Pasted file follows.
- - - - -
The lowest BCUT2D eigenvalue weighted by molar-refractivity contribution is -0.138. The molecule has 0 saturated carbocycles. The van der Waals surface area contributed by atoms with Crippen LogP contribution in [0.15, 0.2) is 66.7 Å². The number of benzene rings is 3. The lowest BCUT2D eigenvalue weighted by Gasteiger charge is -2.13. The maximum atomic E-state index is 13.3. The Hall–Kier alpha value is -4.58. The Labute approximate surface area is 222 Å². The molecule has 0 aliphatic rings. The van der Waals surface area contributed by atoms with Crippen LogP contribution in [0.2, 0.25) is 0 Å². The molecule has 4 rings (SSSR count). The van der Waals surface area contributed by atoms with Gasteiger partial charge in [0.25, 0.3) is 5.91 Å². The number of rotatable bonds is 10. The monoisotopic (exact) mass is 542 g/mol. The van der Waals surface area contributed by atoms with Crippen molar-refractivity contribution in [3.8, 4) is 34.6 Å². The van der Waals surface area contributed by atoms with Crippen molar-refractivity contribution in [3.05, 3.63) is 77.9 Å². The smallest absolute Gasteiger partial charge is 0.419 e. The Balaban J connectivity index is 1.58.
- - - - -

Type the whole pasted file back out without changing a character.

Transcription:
The lowest BCUT2D eigenvalue weighted by molar-refractivity contribution is -0.138. The molecule has 0 saturated carbocycles. The van der Waals surface area contributed by atoms with Crippen LogP contribution in [0.15, 0.2) is 66.7 Å². The number of benzene rings is 3. The lowest BCUT2D eigenvalue weighted by Gasteiger charge is -2.13. The maximum atomic E-state index is 13.3. The Hall–Kier alpha value is -4.58. The Labute approximate surface area is 222 Å². The molecule has 0 aliphatic rings. The van der Waals surface area contributed by atoms with Crippen LogP contribution in [0.2, 0.25) is 0 Å². The molecule has 4 rings (SSSR count). The van der Waals surface area contributed by atoms with Gasteiger partial charge in [0.25, 0.3) is 5.91 Å². The number of rotatable bonds is 10. The monoisotopic (exact) mass is 542 g/mol. The van der Waals surface area contributed by atoms with Crippen molar-refractivity contribution in [3.8, 4) is 34.6 Å². The van der Waals surface area contributed by atoms with Crippen molar-refractivity contribution in [3.05, 3.63) is 77.9 Å². The smallest absolute Gasteiger partial charge is 0.419 e. The Balaban J connectivity index is 1.58.